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The Girl Who Chased the Moon: A Novel by…

The Girl Who Chased the Moon: A Novel (edition 2011)

by Sarah Addison Allen

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1,8691763,696 (3.93)172
Title:The Girl Who Chased the Moon: A Novel
Authors:Sarah Addison Allen
Info:Bantam (2011), Edition: Reprint, Paperback, 304 pages
Collections:Your library

Work details

The Girl Who Chased the Moon by Sarah Addison Allen

Recently added bymfabriz, Miss_Luvs_To_Read, kthomp25, JDpirate5, AmyJ71, sortafairytales, private library, Rena37
  1. 150
    Garden Spells by Sarah Addison Allen (brightbel)
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    The Sugar Queen by Sarah Addison Allen (brightbel)
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    Saving CeeCee Honeycutt: A Novel by Beth Hoffman (lahochstetler)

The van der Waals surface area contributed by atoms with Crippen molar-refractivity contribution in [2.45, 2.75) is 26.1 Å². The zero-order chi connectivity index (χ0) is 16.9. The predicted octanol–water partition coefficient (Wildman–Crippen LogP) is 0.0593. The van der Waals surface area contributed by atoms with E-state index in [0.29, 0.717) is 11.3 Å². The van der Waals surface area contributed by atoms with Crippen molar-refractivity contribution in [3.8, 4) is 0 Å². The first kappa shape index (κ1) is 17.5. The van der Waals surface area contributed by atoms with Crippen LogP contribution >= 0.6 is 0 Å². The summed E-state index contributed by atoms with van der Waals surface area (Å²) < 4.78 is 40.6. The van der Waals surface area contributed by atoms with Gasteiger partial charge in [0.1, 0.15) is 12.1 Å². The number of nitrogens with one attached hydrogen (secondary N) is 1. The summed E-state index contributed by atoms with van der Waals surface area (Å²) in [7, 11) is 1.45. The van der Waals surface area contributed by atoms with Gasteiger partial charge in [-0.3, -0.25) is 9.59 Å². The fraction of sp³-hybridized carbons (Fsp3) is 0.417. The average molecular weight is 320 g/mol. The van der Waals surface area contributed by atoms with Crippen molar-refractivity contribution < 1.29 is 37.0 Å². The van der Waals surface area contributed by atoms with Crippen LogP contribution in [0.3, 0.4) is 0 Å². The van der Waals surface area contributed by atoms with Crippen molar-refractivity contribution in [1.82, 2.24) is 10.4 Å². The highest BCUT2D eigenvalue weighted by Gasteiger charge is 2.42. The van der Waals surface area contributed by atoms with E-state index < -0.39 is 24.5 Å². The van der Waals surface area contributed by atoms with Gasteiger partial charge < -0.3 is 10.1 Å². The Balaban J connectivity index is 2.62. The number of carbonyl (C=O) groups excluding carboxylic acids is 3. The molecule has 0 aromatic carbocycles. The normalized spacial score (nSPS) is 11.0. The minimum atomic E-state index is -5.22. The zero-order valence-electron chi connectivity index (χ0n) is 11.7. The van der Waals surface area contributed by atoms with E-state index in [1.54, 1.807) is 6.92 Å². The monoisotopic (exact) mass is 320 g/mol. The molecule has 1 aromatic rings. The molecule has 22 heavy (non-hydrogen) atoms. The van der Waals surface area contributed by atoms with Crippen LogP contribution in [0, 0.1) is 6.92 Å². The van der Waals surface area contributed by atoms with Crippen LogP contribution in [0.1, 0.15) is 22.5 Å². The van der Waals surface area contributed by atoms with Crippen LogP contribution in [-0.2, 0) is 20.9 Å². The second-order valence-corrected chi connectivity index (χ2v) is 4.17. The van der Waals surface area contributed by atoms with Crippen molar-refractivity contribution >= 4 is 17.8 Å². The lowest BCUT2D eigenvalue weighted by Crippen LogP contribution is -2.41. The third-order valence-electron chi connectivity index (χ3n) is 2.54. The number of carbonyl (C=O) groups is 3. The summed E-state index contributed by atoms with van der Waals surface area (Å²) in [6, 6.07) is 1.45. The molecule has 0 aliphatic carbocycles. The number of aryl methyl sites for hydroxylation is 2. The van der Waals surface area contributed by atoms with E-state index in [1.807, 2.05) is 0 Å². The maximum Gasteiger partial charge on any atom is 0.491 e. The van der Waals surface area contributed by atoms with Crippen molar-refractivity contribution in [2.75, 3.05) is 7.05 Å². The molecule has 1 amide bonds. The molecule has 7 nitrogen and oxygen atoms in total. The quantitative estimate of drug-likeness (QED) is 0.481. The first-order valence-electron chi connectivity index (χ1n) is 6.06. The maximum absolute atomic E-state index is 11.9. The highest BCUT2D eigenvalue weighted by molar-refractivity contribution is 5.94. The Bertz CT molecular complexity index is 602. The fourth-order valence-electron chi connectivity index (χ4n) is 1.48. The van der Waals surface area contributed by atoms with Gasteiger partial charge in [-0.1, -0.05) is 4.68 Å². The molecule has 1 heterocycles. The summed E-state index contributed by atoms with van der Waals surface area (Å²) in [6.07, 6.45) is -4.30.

lahochstetler: Books about girls who have lost their mothers and who find new lives in somewhat Gothic southern towns.
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    Between, Georgia by Joshilyn Jackson (Reader_Barbara)

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Showing 1-5 of 178 (next | show all)
This is a very sweet and charming story. It's a very quick read. It's a perfect book for a rainy afternoon or if you're feeling like you want a little whimsical romance but you don't want Twilight or some such.

I love southern writers because they are always able to capture what I believe is the essence of any good southern story: the family dynamic and the southern community.

A sweet story. ( )
  wendithegray | May 1, 2017 |
I enjoyed this, while I do wish the story was about either Emily or Julia it was an interesting read.

Emily never knew her mother's family until her mother died in a tragic car accident and she discovers that she has a grandfather (a very, very tall grandfather) and a new place to live. The wallpaper in her bedroom reflects her mood and there are strange spheres in the garden. It's a story of love and loss and lives lived in complicated ways.

It drew me in and I loved the read. ( )
  wyvernfriend | Dec 19, 2016 |
I bought this one on the strength of how much I enjoyed Garden Spells and I think I ended up liking this one even more.